Joe Kelly isn't going to win the Cy Young Award

Boston Red Sox starter Joe Kelly predicted in spring training that he'd win the Cy Young Award. Tongue-in-cheek or not, it certainly looks bad now, as Boston sent him down to Triple-A with a 5.67 ERA in 14 starts. Kelly has sort of become the symbol for a struggling Red Sox team that has allowed the most runs in the American League.

But you know what? Joe Kelly has basically been Joe Kelly. It's just hidden by the bloated ERA. Here are his season-by-season ERAs since he first came up with the St. Louis Cardinals:

2012: 3.53

2013: 2.69

2014: 4.37 (St. Louis)

2014: 4.11 (Boston)

2015: 5.67

That looks like an inconsistent pitcher, good at times, mediocre at times, and bad in 2015. But check his year-by-year FIP -- Fielding Independent Pitching -- totals:

2012: 4.00

2013: 4.01

2014: 3.93 (St. Louis)

2014: 4.62 (Boston)

2015: 4.18

His peripheral numbers thus suggest a very consistent pitcher -- just one who isn't all that good, a bottom of the rotation guy, or maybe one best suited for the bullpen, where his 95-96 mph fastball maybe plays up a tick and his lack of command would be less of an issue. He's actually had a career-high strikeout rate this year but has given up a .313 BABIP (career average: .295) and has stranded just 63.7 percent of his baserunners (career rate: 73.7).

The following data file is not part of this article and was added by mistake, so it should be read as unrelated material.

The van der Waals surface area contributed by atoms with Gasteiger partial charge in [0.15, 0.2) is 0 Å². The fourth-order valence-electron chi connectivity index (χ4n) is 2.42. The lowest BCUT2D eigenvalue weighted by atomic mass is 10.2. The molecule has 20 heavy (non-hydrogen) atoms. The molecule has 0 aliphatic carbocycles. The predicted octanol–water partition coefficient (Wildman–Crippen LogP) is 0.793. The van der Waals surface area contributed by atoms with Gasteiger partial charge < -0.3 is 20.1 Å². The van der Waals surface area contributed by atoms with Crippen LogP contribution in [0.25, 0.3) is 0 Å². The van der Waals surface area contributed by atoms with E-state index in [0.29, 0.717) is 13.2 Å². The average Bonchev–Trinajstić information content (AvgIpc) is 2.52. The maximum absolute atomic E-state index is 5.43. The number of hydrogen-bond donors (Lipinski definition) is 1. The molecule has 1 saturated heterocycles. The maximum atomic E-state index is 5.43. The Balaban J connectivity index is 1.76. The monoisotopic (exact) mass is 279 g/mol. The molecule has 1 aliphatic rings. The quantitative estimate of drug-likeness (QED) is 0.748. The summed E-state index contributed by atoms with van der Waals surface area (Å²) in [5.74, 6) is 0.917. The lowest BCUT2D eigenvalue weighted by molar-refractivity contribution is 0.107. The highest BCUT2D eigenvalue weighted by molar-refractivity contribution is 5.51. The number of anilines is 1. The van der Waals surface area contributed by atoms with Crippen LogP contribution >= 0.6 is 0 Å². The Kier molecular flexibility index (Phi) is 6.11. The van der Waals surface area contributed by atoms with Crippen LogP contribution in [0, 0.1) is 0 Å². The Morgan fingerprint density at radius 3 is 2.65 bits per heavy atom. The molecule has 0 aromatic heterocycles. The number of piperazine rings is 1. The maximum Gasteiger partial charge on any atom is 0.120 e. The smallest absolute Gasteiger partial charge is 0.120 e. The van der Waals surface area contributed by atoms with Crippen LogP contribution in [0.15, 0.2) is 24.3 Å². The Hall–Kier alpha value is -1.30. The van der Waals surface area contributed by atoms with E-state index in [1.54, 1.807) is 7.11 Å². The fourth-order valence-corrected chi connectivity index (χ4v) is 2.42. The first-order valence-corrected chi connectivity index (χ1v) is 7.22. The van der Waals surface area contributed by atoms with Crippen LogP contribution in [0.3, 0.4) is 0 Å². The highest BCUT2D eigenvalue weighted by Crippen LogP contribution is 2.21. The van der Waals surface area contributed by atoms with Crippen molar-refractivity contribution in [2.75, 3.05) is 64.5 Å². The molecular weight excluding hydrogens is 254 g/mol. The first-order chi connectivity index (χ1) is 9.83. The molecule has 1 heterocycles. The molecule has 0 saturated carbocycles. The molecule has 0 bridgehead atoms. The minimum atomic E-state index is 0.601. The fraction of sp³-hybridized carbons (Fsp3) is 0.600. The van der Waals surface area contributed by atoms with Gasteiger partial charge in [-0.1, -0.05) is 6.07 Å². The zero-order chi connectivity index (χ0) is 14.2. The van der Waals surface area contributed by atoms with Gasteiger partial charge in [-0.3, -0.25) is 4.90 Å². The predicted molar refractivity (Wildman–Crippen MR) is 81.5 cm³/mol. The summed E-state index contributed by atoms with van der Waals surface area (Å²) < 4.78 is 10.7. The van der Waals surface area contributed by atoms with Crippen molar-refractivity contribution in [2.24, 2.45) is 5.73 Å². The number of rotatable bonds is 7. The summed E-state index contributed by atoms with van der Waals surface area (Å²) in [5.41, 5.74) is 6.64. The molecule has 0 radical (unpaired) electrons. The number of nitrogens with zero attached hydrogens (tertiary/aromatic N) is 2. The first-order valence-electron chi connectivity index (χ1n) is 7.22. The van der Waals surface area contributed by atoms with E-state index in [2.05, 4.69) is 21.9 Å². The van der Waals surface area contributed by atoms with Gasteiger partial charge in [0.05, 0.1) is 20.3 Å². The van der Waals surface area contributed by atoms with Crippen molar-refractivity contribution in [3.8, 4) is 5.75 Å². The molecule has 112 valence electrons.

So Kelly has been Kelly and the Red Sox responded with a demotion. Maybe they simply expected more, that he would learn to pitch off his fastball. It just hasn't happened and with 400 innings now in the majors, it's likely not going to happen.

Of course, none of the pitching moves the Red Sox made have worked. After trading for Kelly last summer in the John Lackey deal (which also brought Allen Craig, who ended up being a waste of $27 million), Lackey is pitching for the Cardinals for $500,000 and has a 3.41 ERA. Free agent Justin Masterson, coming off a 5.88 ERA, lasted just seven starts with a 6.37 ERA. Wade Miley, acquired from the Diamondbacks, has a 4.50 ERA, although a 3.98 FIP that exactly matches his 2013 and 2014 FIP. They traded Yoenis Cespedes for Rick Porcello and then signed Porcello to a four-year, $82.5 million extension that kicks in next season. The Sox were buying into a career-best 3.43 ERA and 4.0 WAR. His strikeout rate is up a bit this season but his groundball rate -- Porcello's go-to result -- is way down, from 49 percent to 43.1 percent. As a result, his home runs are up and he owns a 5.61 ERA.

The Red Sox's pitching probably isn't this bad; the rotation has a 4.77 ERA but a 3.94 FIP. It's not as simple as saying they've pitched in "bad luck" of course. The Red Sox's defense is partially to blame, at minus-13 Defensive Runs Saved -- including a staggering minus-26 combined from just Hanley Ramirez and Pablo Sandoval -- and the team as a whole has the worst LOB percentage in the majors.

It's easy now to criticize general manager Ben Cherington for the moves in retrospect, so this isn't necessarily second-guessing. But Cherington's offseason hasn't panned out and the Red Sox appear headed to a third terrible season in four years.